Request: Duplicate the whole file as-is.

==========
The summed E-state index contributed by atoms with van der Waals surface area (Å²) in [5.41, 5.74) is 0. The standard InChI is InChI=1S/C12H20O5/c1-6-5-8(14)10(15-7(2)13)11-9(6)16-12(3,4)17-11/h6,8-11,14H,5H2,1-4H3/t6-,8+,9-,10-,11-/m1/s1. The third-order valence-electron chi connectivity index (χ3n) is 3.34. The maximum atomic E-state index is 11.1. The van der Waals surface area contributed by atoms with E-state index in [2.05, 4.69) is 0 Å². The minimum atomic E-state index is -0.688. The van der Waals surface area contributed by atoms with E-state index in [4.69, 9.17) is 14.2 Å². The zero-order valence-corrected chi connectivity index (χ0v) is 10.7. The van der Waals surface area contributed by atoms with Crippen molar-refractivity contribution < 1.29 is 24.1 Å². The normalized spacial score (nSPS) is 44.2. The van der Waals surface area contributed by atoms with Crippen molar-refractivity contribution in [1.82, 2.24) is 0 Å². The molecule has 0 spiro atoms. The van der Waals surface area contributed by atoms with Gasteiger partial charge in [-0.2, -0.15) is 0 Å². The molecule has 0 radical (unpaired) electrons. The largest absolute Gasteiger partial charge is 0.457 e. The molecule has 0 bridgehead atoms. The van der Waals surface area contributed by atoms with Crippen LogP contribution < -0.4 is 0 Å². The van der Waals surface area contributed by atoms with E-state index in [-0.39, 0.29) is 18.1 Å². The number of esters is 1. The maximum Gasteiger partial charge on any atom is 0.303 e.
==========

The summed E-state index contributed by atoms with van der Waals surface area (Å²) in [5.41, 5.74) is 0. The standard InChI is InChI=1S/C12H20O5/c1-6-5-8(14)10(15-7(2)13)11-9(6)16-12(3,4)17-11/h6,8-11,14H,5H2,1-4H3/t6-,8+,9-,10-,11-/m1/s1. The third-order valence-electron chi connectivity index (χ3n) is 3.34. The maximum atomic E-state index is 11.1. The van der Waals surface area contributed by atoms with E-state index in [2.05, 4.69) is 0 Å². The minimum atomic E-state index is -0.688. The van der Waals surface area contributed by atoms with E-state index in [4.69, 9.17) is 14.2 Å². The zero-order valence-corrected chi connectivity index (χ0v) is 10.7. The van der Waals surface area contributed by atoms with Crippen molar-refractivity contribution < 1.29 is 24.1 Å². The normalized spacial score (nSPS) is 44.2. The van der Waals surface area contributed by atoms with Crippen molar-refractivity contribution in [1.82, 2.24) is 0 Å². The molecule has 0 spiro atoms. The van der Waals surface area contributed by atoms with Gasteiger partial charge in [-0.2, -0.15) is 0 Å². The molecule has 0 radical (unpaired) electrons. The largest absolute Gasteiger partial charge is 0.457 e. The molecule has 0 bridgehead atoms. The van der Waals surface area contributed by atoms with Crippen LogP contribution < -0.4 is 0 Å². The van der Waals surface area contributed by atoms with E-state index in [-0.39, 0.29) is 18.1 Å². The number of esters is 1. The maximum Gasteiger partial charge on any atom is 0.303 e.